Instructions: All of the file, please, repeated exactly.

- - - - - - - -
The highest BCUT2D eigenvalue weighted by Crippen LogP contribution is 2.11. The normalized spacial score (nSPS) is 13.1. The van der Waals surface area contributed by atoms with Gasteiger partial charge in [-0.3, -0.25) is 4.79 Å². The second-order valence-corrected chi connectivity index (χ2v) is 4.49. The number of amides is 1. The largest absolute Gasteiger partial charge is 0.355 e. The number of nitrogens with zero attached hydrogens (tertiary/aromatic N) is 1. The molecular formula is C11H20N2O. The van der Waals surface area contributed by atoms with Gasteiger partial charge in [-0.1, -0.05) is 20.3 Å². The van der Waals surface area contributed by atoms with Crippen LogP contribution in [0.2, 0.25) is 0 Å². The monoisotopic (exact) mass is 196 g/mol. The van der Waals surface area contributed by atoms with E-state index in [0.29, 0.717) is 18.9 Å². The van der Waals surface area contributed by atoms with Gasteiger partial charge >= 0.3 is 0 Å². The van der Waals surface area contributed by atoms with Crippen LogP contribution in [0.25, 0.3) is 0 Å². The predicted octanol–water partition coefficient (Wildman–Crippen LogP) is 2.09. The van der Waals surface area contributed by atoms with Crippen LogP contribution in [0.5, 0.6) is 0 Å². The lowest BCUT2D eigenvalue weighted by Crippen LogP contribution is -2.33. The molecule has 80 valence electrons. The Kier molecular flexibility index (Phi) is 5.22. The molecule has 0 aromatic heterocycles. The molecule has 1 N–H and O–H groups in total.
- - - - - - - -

The highest BCUT2D eigenvalue weighted by Crippen LogP contribution is 2.11. The normalized spacial score (nSPS) is 13.1. The van der Waals surface area contributed by atoms with Gasteiger partial charge in [-0.3, -0.25) is 4.79 Å². The second-order valence-corrected chi connectivity index (χ2v) is 4.49. The number of amides is 1. The largest absolute Gasteiger partial charge is 0.355 e. The number of nitrogens with zero attached hydrogens (tertiary/aromatic N) is 1. The molecular formula is C11H20N2O. The van der Waals surface area contributed by atoms with Gasteiger partial charge in [-0.1, -0.05) is 20.3 Å². The van der Waals surface area contributed by atoms with Crippen LogP contribution in [0.2, 0.25) is 0 Å². The monoisotopic (exact) mass is 196 g/mol. The van der Waals surface area contributed by atoms with E-state index in [0.29, 0.717) is 18.9 Å². The van der Waals surface area contributed by atoms with Gasteiger partial charge >= 0.3 is 0 Å². The van der Waals surface area contributed by atoms with Crippen LogP contribution in [0.25, 0.3) is 0 Å². The predicted octanol–water partition coefficient (Wildman–Crippen LogP) is 2.09. The van der Waals surface area contributed by atoms with Crippen LogP contribution in [0.5, 0.6) is 0 Å². The lowest BCUT2D eigenvalue weighted by Crippen LogP contribution is -2.33. The molecule has 80 valence electrons. The Kier molecular flexibility index (Phi) is 5.22. The molecule has 0 aromatic heterocycles. The molecule has 1 N–H and O–H groups in total.